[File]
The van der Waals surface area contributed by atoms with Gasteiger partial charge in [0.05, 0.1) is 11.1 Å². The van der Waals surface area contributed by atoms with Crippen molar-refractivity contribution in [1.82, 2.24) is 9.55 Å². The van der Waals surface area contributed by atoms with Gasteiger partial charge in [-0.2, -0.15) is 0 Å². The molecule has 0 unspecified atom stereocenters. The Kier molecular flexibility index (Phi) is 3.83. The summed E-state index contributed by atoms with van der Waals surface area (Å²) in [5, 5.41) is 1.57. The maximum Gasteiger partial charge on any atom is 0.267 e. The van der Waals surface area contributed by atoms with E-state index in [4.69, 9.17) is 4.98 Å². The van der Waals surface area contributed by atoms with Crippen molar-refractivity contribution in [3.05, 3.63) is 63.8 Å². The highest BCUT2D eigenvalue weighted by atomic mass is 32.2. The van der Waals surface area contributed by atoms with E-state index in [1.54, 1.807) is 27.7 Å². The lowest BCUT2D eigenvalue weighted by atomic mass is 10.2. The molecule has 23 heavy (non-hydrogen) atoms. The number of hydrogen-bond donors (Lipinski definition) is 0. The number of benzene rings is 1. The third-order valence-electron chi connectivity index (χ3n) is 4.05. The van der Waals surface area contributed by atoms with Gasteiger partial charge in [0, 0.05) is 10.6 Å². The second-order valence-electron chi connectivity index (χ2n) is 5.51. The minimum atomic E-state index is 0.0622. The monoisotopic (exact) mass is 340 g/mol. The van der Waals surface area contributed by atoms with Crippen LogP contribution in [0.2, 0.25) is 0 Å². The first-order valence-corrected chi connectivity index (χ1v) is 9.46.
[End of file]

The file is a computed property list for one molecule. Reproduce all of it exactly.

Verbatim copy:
The van der Waals surface area contributed by atoms with Gasteiger partial charge in [0.05, 0.1) is 11.1 Å². The van der Waals surface area contributed by atoms with Crippen molar-refractivity contribution in [1.82, 2.24) is 9.55 Å². The van der Waals surface area contributed by atoms with Gasteiger partial charge in [-0.2, -0.15) is 0 Å². The molecule has 0 unspecified atom stereocenters. The Kier molecular flexibility index (Phi) is 3.83. The summed E-state index contributed by atoms with van der Waals surface area (Å²) in [5, 5.41) is 1.57. The maximum Gasteiger partial charge on any atom is 0.267 e. The van der Waals surface area contributed by atoms with E-state index in [4.69, 9.17) is 4.98 Å². The van der Waals surface area contributed by atoms with Crippen molar-refractivity contribution in [3.05, 3.63) is 63.8 Å². The highest BCUT2D eigenvalue weighted by atomic mass is 32.2. The van der Waals surface area contributed by atoms with E-state index in [1.54, 1.807) is 27.7 Å². The lowest BCUT2D eigenvalue weighted by atomic mass is 10.2. The molecule has 23 heavy (non-hydrogen) atoms. The number of hydrogen-bond donors (Lipinski definition) is 0. The number of benzene rings is 1. The third-order valence-electron chi connectivity index (χ3n) is 4.05. The van der Waals surface area contributed by atoms with Gasteiger partial charge in [0, 0.05) is 10.6 Å². The second-order valence-electron chi connectivity index (χ2n) is 5.51. The minimum atomic E-state index is 0.0622. The monoisotopic (exact) mass is 340 g/mol. The van der Waals surface area contributed by atoms with Crippen LogP contribution in [0.2, 0.25) is 0 Å². The first-order valence-corrected chi connectivity index (χ1v) is 9.46.